Local culinary students compete to have their dish eaten by astronauts in space

Posted at 7:18 PM, Apr 16, 2015
and last updated 2015-04-16 19:18:46-04

Hampton, Va. - A team of culinary students in Hampton has cooked up a meal in hopes that it will one day be eaten by astronauts in space.

"It’s always been a dream for me to come to NASA and speak with astronauts and work with them as well," said senior student Brittney Richards.

Richards is one of six students from Phoebus High School, participating in a program through NASA Langley called HUNCH.  It stands for "High school students United with NASA to Create Hardware."

But instead of using instruments you would typically use in a science experiment, these students are using tools from the kitchen, to cook up an entrée they hope will be selected as astronaut food for the International Space Station.

The Phoebus team is one of seven teams from across the country that will compete for the top prize at Johnson Space Center in Houston on Thursday, April 23.

"I practiced making some, and I took it home to my mom, and she loved it," said junior student Irving Hughes.

Hughes and Richards said their team worked for months, doing research, writing a paper and coming up with recipes that astronauts could eat in zero gravity.

"The spice because their taste buds aren't really as strong out there, so they like a lot of spiciness and flavors, and crunchy things, so they miss that, too.  And also having a good, rounded meal that can meet all the vitamin and nutrition levels that they need," said Richards.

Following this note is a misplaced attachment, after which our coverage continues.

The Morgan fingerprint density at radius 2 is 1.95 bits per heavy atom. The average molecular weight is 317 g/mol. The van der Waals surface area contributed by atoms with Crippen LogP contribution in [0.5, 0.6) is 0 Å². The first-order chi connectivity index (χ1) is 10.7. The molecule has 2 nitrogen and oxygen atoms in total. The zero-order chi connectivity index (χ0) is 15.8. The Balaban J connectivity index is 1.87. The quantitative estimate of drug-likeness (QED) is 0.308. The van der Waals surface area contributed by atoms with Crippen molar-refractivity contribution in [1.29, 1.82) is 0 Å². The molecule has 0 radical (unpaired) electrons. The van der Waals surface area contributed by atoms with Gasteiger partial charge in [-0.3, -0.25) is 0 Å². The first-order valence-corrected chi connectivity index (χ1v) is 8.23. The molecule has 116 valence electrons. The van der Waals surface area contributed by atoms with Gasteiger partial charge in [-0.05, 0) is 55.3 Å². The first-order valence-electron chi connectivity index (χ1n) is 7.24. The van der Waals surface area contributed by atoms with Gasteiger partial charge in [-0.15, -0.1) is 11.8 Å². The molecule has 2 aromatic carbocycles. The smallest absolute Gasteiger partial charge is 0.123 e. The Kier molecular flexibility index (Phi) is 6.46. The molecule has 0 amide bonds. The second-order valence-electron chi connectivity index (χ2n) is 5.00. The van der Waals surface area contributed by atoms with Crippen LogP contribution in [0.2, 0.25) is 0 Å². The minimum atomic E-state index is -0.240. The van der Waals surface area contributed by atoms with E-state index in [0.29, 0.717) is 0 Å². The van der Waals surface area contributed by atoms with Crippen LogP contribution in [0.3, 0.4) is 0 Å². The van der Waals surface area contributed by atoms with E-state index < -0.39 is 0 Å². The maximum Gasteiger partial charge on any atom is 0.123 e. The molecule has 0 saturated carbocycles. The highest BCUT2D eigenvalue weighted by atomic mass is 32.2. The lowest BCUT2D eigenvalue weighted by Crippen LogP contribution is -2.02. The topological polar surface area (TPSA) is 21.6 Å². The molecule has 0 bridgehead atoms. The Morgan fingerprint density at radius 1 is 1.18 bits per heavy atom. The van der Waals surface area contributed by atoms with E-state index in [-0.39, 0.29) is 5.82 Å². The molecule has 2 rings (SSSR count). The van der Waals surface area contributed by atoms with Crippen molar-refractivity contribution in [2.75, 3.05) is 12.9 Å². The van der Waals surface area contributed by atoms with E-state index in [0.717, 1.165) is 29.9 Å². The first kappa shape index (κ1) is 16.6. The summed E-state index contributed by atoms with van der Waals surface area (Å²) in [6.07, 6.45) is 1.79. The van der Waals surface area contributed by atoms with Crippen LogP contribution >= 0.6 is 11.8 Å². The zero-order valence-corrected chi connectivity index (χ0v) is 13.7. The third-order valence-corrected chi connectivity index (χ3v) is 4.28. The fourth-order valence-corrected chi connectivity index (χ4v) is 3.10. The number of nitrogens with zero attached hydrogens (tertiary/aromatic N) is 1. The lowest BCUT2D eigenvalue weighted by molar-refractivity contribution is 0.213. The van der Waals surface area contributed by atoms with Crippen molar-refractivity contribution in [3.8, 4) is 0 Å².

The team will submit spicy Jamaican lime shrimp, sautéed asparagus, and rice and beans with coconut milk as their entrée.

However, the winning meal won't look exactly like it does on the plate.  In fact, it will be packaged for astronauts to eat aboard the International Space Station.

On Wednesday, a panel of judges taste tested their meal, including Charles Camarda, a former NASA astronaut.  Camarda said the students did a fantastic job.

"We have so many different countries working with us [on the ISS} that you want to have a wide selection, and you want to make it a little bit spicier than you think you're going to like in space," said Camarda.

And after high marks at Wednesday's taste testing, the students hope to come back to Hampton Roads with a win.

"This would be one of my first biggest achievements - something I could tell people for a long time, that in my high school career, attending Phoebus High School, I was able to create a meal with my team to be used for astronauts to go to Outer Space anytime," said Richards.